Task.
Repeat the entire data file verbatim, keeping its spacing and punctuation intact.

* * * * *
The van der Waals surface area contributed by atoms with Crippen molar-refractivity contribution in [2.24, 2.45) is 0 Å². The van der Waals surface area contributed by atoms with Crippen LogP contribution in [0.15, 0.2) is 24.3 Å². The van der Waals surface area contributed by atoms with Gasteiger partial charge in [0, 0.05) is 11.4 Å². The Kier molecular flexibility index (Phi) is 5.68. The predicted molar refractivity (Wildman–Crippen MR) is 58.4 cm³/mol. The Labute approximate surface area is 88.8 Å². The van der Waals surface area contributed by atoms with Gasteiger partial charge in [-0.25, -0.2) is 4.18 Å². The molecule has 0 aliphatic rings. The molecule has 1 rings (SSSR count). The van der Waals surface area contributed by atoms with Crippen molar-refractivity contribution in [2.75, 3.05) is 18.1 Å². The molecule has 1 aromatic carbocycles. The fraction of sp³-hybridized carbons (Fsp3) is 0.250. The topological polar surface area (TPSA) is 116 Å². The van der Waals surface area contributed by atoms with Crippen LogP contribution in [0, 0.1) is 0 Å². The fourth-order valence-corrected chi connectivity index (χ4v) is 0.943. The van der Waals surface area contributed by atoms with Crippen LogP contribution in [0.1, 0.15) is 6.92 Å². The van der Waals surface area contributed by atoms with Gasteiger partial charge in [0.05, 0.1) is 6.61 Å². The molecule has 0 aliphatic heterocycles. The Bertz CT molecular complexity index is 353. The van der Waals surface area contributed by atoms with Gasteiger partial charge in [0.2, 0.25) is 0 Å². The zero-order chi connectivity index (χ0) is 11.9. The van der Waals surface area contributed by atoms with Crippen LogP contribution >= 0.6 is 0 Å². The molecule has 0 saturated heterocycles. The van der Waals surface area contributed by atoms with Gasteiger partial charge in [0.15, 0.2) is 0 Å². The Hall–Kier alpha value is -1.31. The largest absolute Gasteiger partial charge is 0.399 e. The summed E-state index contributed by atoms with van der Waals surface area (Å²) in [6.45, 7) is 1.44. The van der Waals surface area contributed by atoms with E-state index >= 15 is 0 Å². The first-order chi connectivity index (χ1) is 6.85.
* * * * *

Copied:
The van der Waals surface area contributed by atoms with Crippen molar-refractivity contribution in [2.24, 2.45) is 0 Å². The van der Waals surface area contributed by atoms with Crippen LogP contribution in [0.15, 0.2) is 24.3 Å². The van der Waals surface area contributed by atoms with Gasteiger partial charge in [0, 0.05) is 11.4 Å². The Kier molecular flexibility index (Phi) is 5.68. The predicted molar refractivity (Wildman–Crippen MR) is 58.4 cm³/mol. The Labute approximate surface area is 88.8 Å². The van der Waals surface area contributed by atoms with Gasteiger partial charge in [-0.25, -0.2) is 4.18 Å². The molecule has 0 aliphatic rings. The molecule has 1 rings (SSSR count). The van der Waals surface area contributed by atoms with Crippen molar-refractivity contribution in [2.75, 3.05) is 18.1 Å². The molecule has 1 aromatic carbocycles. The fraction of sp³-hybridized carbons (Fsp3) is 0.250. The topological polar surface area (TPSA) is 116 Å². The van der Waals surface area contributed by atoms with Crippen LogP contribution in [0, 0.1) is 0 Å². The fourth-order valence-corrected chi connectivity index (χ4v) is 0.943. The van der Waals surface area contributed by atoms with Crippen LogP contribution in [0.1, 0.15) is 6.92 Å². The van der Waals surface area contributed by atoms with Gasteiger partial charge in [0.05, 0.1) is 6.61 Å². The molecule has 0 aliphatic heterocycles. The Bertz CT molecular complexity index is 353. The van der Waals surface area contributed by atoms with Gasteiger partial charge in [0.2, 0.25) is 0 Å². The zero-order chi connectivity index (χ0) is 11.9. The van der Waals surface area contributed by atoms with Crippen LogP contribution >= 0.6 is 0 Å². The molecule has 0 saturated heterocycles. The van der Waals surface area contributed by atoms with Gasteiger partial charge in [0.15, 0.2) is 0 Å². The Hall–Kier alpha value is -1.31. The largest absolute Gasteiger partial charge is 0.399 e. The summed E-state index contributed by atoms with van der Waals surface area (Å²) in [6.45, 7) is 1.44. The van der Waals surface area contributed by atoms with E-state index >= 15 is 0 Å². The first-order chi connectivity index (χ1) is 6.85.